While this is one aspect of the play of utilitarian spirit in destroying India’s agriculture sector, a more recent phenomenon – and much worse than existing forms of commercialism – has been the opening given to Genetically Modified seeds in form of Bt Cotton and the heavy lobbying by profit racketeers.
Dr. Krishan Bir Chaudhary, president of Bharatiya Krishak Samaj explains how “international racketeers” operate. He explains, “It doesn’t matter which government there is, a group of International racketeers funded by corporate money place themselves in keys positions… They have links from the smallest to the highest corridors of power, the PMO and Niti Aayog included”. These people have mislead the Prime Minister because of pressure from corporations such as Monsanto/Bayer. He has also demanded a CBI inquiry to uncover which pro-GM scientists, bureaucrats and others are on the payroll of these corporations, so they can be exposed as traitors. As Monsanto illegally extracted Rs.7000 crore in royalties from India, its agents and lobbyists would have easily earned not less than a few hundred crores in kickbacks – for working against the interests of India (Singh 2017).
These racketeers sought to secure approvals for GM Mustard and other GM seeds as well, besides illegal mixing of GM seeds in edible oils imported for our consumption. The latter – not the kind of information media would share – is particularly damning.
While Bt Cotton was introduced as a non-food crop, it soon became a major edible oil crop in some states as its seeds were used to extract edible oil which was mixed with other edible oils, in the absence of strict food regulation laws. This is despite the fact that Bt Cotton is most poisonous to the health of living organisms. For instance, when Bt Cotton waste was burnt as fuel, the smoke was experienced as poisonous, and when it was fed to cattle, it resulted in abortions, still births, and reduced milk yields (Garg 2017).
Despite this evidence and the fact that countries in Europe stood firm and stopped Monsanto from lobbying for GM products, in India, the government is being misled to introduce policies that will be fatal to both health and agriculture. In the present scenario, GM food has contributed greatly to farmer suicides. Since 1991, more than 3,00,000 farmers have committed suicide, while millions are living under conditions similar to those which propelled these farmers to suicide. According to environmentalist, Vandana Shiva, “Nearly 85% of the more than 300,000 farmers suicides are in the cotton areas where Monsanto established a 99% monopoly.” The suicide economy of Monsanto is especially visible in Vidharba region of Maharashtra, which sees the highest number of suicides at 4000 suicides per year, and is also the region with the highest acreage of Monsanto’s Bt Cotton.
Things have come to such a pass because the commercial mentality and the utilitarian state-business nexus forced farmers to shift from diverse cropping practices to monoculture. Thus, instead of growing diverse pulses, millets, oilseeds etc., farmers were asked to shift to cotton monocultures (especially Bt Cotton), which increased the chances of crop failure.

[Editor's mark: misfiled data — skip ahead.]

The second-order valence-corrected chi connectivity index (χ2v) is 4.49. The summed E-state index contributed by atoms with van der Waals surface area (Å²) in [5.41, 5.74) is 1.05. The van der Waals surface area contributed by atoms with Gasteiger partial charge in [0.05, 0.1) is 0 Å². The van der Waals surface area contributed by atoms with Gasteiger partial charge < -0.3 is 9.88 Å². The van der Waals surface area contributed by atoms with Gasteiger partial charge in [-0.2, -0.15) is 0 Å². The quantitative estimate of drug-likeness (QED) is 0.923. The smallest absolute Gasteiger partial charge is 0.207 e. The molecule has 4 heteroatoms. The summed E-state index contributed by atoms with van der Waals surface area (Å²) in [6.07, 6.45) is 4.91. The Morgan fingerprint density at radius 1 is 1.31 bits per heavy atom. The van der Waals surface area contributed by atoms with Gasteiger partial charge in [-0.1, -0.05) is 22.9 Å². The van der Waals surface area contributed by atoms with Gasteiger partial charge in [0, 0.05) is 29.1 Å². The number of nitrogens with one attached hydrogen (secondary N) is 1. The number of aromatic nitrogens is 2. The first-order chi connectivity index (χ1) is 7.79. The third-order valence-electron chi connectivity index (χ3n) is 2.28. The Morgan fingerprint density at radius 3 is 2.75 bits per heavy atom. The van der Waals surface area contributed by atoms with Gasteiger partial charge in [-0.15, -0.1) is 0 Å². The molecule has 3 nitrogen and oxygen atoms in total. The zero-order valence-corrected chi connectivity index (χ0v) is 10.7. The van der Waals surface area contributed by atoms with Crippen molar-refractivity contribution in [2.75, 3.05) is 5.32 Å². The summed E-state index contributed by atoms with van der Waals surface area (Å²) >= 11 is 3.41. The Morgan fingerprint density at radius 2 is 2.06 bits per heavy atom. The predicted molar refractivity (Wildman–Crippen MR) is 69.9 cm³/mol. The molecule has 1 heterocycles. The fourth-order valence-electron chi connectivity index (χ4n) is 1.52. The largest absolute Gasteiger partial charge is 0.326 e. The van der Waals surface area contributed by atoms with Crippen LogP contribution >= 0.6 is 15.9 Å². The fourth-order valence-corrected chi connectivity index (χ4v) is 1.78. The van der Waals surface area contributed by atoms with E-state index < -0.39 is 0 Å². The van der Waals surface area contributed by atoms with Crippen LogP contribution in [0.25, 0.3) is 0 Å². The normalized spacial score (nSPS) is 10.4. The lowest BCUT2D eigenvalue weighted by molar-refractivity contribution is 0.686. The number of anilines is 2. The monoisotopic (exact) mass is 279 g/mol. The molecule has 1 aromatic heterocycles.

Declining farm incomes due to deliberate conditions created by the nexus of politicians and business interests have resulted in an average farm household not earning more than 1700 to 3000 rupees per month from farming activities, while supplementing their income by working in MNREGA, adding up to a monthly income of just about 6000 rupees. Most of this income goes into buying seeds – in case of Bt Cotton, since the seeds are patented, the farmers have to buy new seeds before every harvest, pushing them further into poverty – and in other input costs of production. The farmer is left with barely 1700 rupees at the end of it all, and unable to make ends meet. As a result, more than half the farmers go to bed hungry, while more than 70% of them would preferably quit agriculture altogether.
Indeed, making them quit agriculture is what the present and previous sets of bureaucrats always wanted. The intentions of these bureaucrats have always been suspect. Like their predecessors during the 1990s, the present set also wants to walk the path laid down by the likes of the World Bank (whose prescription of moving 400 million people from rural to urban areas has been followed blindly by all governments), and want to kill India’s agricultural sector, so that more people do not take to farming, while existing ones have no option but to urbanize. NITI Aayog’s intellectuals and a former RBI Governor have even gone on record saying that “the biggest reform will be when population from agriculture is moved to the urban areas. The Confederation of India Industry (CII) on the other hand has been seeking cheaper labour for infrastructure which can come only if farmers are forced out.” (D. Sharma 2016).
In this worsening mire of the farm crisis where vested utilitarian interests deliberately won’t allow a solution, even the good intentions of PM Modi are not helping, since he is being misled by the western-backed and funded intelligentsia and bureaucrats within his own team.
The long-standing farm crisis and the resultant farmer suicides are one of the clearest instances of the extent to which the present commercial system has degenerated. The facts before us – and how the crisis came about – are indisputable and incriminate the role of blind profit-making and unwise space given to external interests that have sought to destroy the economy of the country, through the mismanagement of agriculture.
Bera, Sayantan. 2017. Livemint. July 27. Accessed February 24, 2018. http://www.livemint.com/Politics/aLxCMG7keV44dNzSt4J8XK/Farm-suicides-in-2016-lowest-in-two-decades.html.
Garg, Vipesh. 2017. “A scientific fraud on Indian farmers.” Swadeshi Patrika, July: 15-18.
Sharma, Bhagwati Prakash. 2015. “Declining access of real farmers.” Swadeshi Patrika, May: 6-8.
Sharma, Devinder. 2016. “2015 was a bad year for Indian agriculture.” Swadeshi Patrika, February.
—. 2017. “Farm Protest Rages Across India.” Swadeshi Patrika, July: 28-29.
Singh, Inder Shekhar. 2017. “The GM Mustard Crossroad.” Swadeshi Patrika, July: 19-21.